Perhaps you too find it hard to fully grasp the magnitude of time. Of course we know the answer to the question of how long the world has existed; we can quickly tap the query into Google and in a matter of seconds read numbers that explain our time continuum—the Earth is about 4.5 billion years old, plus or minus 1 per cent, of which homo sapiens have existed for about 200,000 years. Yet actually feeling this quantification of time arguably requires something beyond our physical capabilities. Each of our bodies takes us through a hundred years, if we’re lucky, so to really feel the immense scale of time’s passing is difficult for us to compute, regardless of our cognitive understanding. When we look at ancient images or objects, we might sometimes think, I can’t quite believe how old it really is.
Looking back over the past year, I can feel how time keeps ticking regardless of everything, and yet it’s hard to pin down its elapse. In the blink of an eye seconds seep into minutes, days into months, years into decades. Sometimes you expect time to stop. That the magnitude of your experiences, of the world’s occurrences might bring things to a halt: Brexit in Britain, Trump in America, AfD advancement in Germany, that any of these might cause the world to pause, to seize up with fear or grief, with a refusal to carry on. But on and on it goes.
These thoughts flow through me when I think about the Chauvet Caves in Provence. I look at the figures charting just how old its cave paintings are—approximately 32,000 years—and yet when I feast my eyes upon their fluidity of line, composition, shading, sense of dynamism, anatomical accuracy and character, the idea that ancient Palaeolithic artists rendered their reality with such sophistication seems remarkable. How can the world have spun so many times, how can our society have changed so much, and yet so little?
The cave is reached by following the meandering Ardeche River in Southern France, which cuts through a deep gorge of white rocky cliffs and rich green vegetation. A stark landmark along this river is a grand arch, Pont d’Arc, with soft carbonates that would have been eroded by the river, eventually creating a sheltered valley where humans and animals lived. For Palaeolithic people, a glacier would have covered most of Europe. The weather would have been dry and cold but with beaming sunshine and a verdant biomass would have seen animals including woolly rhinos and mammoths (now both extinct) accompanied by deer, bison, antelope, lions, wolves, leopards, foxes and hyenas.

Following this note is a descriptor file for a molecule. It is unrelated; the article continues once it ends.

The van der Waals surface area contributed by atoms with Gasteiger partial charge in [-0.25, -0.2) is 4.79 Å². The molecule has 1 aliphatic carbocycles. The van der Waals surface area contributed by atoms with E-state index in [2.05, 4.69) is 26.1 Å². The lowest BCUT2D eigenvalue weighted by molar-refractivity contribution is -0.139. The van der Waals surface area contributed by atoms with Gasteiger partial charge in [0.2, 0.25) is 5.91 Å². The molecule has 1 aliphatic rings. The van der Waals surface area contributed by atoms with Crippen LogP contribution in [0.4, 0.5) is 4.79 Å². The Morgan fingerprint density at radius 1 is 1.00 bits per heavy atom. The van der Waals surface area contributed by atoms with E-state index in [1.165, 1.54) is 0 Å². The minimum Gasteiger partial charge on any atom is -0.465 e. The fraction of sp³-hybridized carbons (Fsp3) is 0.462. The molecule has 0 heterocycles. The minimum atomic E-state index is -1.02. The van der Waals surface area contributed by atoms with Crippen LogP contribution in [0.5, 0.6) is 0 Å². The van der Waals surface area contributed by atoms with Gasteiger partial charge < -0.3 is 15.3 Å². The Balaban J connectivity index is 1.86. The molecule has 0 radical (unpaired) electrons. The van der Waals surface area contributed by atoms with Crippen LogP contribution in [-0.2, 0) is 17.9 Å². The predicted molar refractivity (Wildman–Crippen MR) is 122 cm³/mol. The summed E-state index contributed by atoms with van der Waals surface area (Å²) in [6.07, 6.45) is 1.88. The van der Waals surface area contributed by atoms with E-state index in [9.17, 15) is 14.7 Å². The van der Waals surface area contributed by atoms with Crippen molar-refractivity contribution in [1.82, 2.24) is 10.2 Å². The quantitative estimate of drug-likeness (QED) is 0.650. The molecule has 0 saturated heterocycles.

The Chauvet cave was discovered a few days before Christmas in 1994 by three speleologists, one being Jean-Marie Chauvet, after whom the cave is named. These explorers set out along the rock face trying to feel out air channels being emitted from the cracks. Sensing such a flow, they cleared away rocks to reveal a hole in the cliff, unaware that they were about to discover one of the most significant prehistoric sites of art ever found, which would soon be awarded World Heritage status by UNESCO.
Having been sealed for tens of thousands of years, the cave would have been originally at ground level before a cliff collapsed and blocked the opening. Chauvet and his companions entered the cave by crawling through a tiny space, which has now been expanded and locked with a steel door to enable climate control. Just imagine being the first person for millennia to witness these sights; perhaps it felt as if the world did stop for them, time momentarily concertinaing, bridging the gap with our ancient ancestors.
A team of archaeologists and scientists, headed by Jean Clottes, has since studied these caves to reveal many aspects of their makeup. Upon the floor, waves of calcite creates a ripple effect, around which hundreds of bones lie scattered; cave bear skulls, a golden eagle skeleton; even the foot prints of a wolf and an eight-year-old boy are discernable. The space itself drips with stalactites that have been seemingly frozen in time, coated with layers of sparkling calcite and accretions, which take thousands of years to grow and appear as cascading glitter. These would have formed after the cave was blocked by the collapse, so our ancestors would have experienced its topography differently.